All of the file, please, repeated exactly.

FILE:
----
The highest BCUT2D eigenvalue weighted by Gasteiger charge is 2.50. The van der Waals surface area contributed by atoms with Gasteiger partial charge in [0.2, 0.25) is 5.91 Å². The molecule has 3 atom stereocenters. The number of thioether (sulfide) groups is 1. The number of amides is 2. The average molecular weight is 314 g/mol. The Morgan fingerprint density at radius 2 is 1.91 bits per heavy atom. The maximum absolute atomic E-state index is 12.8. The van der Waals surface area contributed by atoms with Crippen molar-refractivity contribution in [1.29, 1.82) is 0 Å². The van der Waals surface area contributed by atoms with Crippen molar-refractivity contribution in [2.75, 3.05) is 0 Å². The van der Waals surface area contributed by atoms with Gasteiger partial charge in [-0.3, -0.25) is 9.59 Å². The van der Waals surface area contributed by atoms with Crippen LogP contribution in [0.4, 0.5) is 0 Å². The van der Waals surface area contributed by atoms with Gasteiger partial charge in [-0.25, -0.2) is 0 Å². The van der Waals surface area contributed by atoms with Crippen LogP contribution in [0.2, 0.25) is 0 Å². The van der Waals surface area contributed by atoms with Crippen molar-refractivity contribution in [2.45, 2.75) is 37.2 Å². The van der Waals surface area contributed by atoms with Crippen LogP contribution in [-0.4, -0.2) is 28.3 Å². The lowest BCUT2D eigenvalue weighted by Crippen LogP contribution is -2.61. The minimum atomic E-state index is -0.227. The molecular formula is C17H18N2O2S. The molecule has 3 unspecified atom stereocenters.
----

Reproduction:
The highest BCUT2D eigenvalue weighted by Gasteiger charge is 2.50. The van der Waals surface area contributed by atoms with Gasteiger partial charge in [0.2, 0.25) is 5.91 Å². The molecule has 3 atom stereocenters. The number of thioether (sulfide) groups is 1. The number of amides is 2. The average molecular weight is 314 g/mol. The Morgan fingerprint density at radius 2 is 1.91 bits per heavy atom. The maximum absolute atomic E-state index is 12.8. The van der Waals surface area contributed by atoms with Crippen molar-refractivity contribution in [1.29, 1.82) is 0 Å². The van der Waals surface area contributed by atoms with Crippen molar-refractivity contribution in [2.75, 3.05) is 0 Å². The van der Waals surface area contributed by atoms with Gasteiger partial charge in [-0.3, -0.25) is 9.59 Å². The van der Waals surface area contributed by atoms with Crippen LogP contribution in [0.4, 0.5) is 0 Å². The van der Waals surface area contributed by atoms with Gasteiger partial charge in [-0.25, -0.2) is 0 Å². The van der Waals surface area contributed by atoms with Crippen LogP contribution in [0.2, 0.25) is 0 Å². The van der Waals surface area contributed by atoms with Crippen molar-refractivity contribution in [2.45, 2.75) is 37.2 Å². The van der Waals surface area contributed by atoms with Crippen LogP contribution in [-0.4, -0.2) is 28.3 Å². The lowest BCUT2D eigenvalue weighted by Crippen LogP contribution is -2.61. The minimum atomic E-state index is -0.227. The molecular formula is C17H18N2O2S. The molecule has 3 unspecified atom stereocenters.